Life Lessons

There’s always something to learn, always wisdom you have not yet acquired.  Wisdom that, over my life, includes things like: you’re never the toughest guy in the room, there’s always a catch, and — my personal favorite — tequila does not make you more attractive.

It’s always good when you can add to that accumulated wisdom.  That’s what growing and learning is all about, isn’t it?


Not so much, sometimes.  Not when you’re five miles into your hike … not when you’re four miles off the nearest trail … not when you’re in the most active grizzly habitat within 500 miles … not when you finally figure out that maybe having the extra-spicy curry last night wasn’t the best idea in the world…

Have you ever tried to keep your eyes and ears peeled for a wandering grizzly when your, err, “guard” is down?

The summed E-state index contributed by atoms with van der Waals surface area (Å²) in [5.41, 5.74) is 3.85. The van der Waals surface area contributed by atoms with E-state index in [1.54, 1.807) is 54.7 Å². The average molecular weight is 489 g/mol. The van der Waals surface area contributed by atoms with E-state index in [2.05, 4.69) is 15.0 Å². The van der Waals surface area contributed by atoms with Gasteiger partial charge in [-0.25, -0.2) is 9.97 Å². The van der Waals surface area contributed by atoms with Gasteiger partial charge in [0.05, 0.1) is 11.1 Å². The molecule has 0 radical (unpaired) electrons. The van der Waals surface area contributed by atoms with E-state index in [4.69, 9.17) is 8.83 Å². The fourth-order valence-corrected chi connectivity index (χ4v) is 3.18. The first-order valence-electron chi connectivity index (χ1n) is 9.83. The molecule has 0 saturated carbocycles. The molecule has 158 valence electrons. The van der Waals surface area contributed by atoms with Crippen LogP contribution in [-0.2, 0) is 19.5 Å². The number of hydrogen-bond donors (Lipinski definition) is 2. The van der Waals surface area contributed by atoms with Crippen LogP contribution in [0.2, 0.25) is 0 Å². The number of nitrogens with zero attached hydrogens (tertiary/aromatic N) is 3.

Write what you know, they say.  That unfortunately is the kind of thing I know.


On a more cheerful — and totally unrelated! — note, a German court decided the other day that a hangover officially qualifies as an illness.  You gotta love the Germans!  Now if only that ruling had been around when I was young, I wouldn’t have had to lie to my bosses quite so often…

img_0011Not that I would ever do that.  Of course not.  I would never spend the night with friends drinking beer and scotch in the back of a brewery.  Just like I would never call in to work the next morning with “food poisoning.”  Just what kind of slacker do you think I am, anyway?!